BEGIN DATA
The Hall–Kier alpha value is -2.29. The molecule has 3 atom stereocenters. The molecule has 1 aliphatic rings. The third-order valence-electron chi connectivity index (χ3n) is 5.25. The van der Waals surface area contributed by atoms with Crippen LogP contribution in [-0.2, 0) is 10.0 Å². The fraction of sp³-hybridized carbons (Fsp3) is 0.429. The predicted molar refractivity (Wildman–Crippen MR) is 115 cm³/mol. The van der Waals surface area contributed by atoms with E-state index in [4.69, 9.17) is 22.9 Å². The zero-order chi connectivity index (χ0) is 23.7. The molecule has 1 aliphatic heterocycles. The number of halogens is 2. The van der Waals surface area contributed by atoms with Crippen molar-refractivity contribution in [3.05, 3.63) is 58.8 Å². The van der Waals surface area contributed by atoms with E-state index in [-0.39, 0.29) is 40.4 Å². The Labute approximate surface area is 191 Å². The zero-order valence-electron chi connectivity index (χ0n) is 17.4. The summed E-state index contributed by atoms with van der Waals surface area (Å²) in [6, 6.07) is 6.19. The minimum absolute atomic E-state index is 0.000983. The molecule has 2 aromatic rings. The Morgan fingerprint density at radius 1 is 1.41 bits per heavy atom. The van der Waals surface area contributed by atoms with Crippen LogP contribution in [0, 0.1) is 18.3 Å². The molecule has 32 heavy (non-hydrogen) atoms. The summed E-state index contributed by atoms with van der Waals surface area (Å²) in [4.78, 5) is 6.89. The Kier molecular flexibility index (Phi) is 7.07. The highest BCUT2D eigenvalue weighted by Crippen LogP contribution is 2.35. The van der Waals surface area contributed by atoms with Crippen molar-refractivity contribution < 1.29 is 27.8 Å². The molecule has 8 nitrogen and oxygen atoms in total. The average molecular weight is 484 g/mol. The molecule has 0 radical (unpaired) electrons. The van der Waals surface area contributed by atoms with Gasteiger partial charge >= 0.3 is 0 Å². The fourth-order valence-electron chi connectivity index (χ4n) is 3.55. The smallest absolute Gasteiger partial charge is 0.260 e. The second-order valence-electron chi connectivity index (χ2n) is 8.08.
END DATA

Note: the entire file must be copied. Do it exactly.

The Hall–Kier alpha value is -2.29. The molecule has 3 atom stereocenters. The molecule has 1 aliphatic rings. The third-order valence-electron chi connectivity index (χ3n) is 5.25. The van der Waals surface area contributed by atoms with Crippen LogP contribution in [-0.2, 0) is 10.0 Å². The fraction of sp³-hybridized carbons (Fsp3) is 0.429. The predicted molar refractivity (Wildman–Crippen MR) is 115 cm³/mol. The van der Waals surface area contributed by atoms with E-state index in [4.69, 9.17) is 22.9 Å². The zero-order chi connectivity index (χ0) is 23.7. The molecule has 1 aliphatic heterocycles. The number of halogens is 2. The van der Waals surface area contributed by atoms with Crippen molar-refractivity contribution in [3.05, 3.63) is 58.8 Å². The van der Waals surface area contributed by atoms with E-state index in [-0.39, 0.29) is 40.4 Å². The Labute approximate surface area is 191 Å². The zero-order valence-electron chi connectivity index (χ0n) is 17.4. The summed E-state index contributed by atoms with van der Waals surface area (Å²) in [6, 6.07) is 6.19. The minimum absolute atomic E-state index is 0.000983. The molecule has 2 aromatic rings. The Morgan fingerprint density at radius 1 is 1.41 bits per heavy atom. The van der Waals surface area contributed by atoms with Crippen LogP contribution in [0, 0.1) is 18.3 Å². The molecule has 32 heavy (non-hydrogen) atoms. The summed E-state index contributed by atoms with van der Waals surface area (Å²) in [4.78, 5) is 6.89. The Kier molecular flexibility index (Phi) is 7.07. The highest BCUT2D eigenvalue weighted by Crippen LogP contribution is 2.35. The van der Waals surface area contributed by atoms with Crippen molar-refractivity contribution < 1.29 is 27.8 Å². The molecule has 8 nitrogen and oxygen atoms in total. The average molecular weight is 484 g/mol. The molecule has 0 radical (unpaired) electrons. The van der Waals surface area contributed by atoms with Gasteiger partial charge >= 0.3 is 0 Å². The fourth-order valence-electron chi connectivity index (χ4n) is 3.55. The smallest absolute Gasteiger partial charge is 0.260 e. The second-order valence-electron chi connectivity index (χ2n) is 8.08.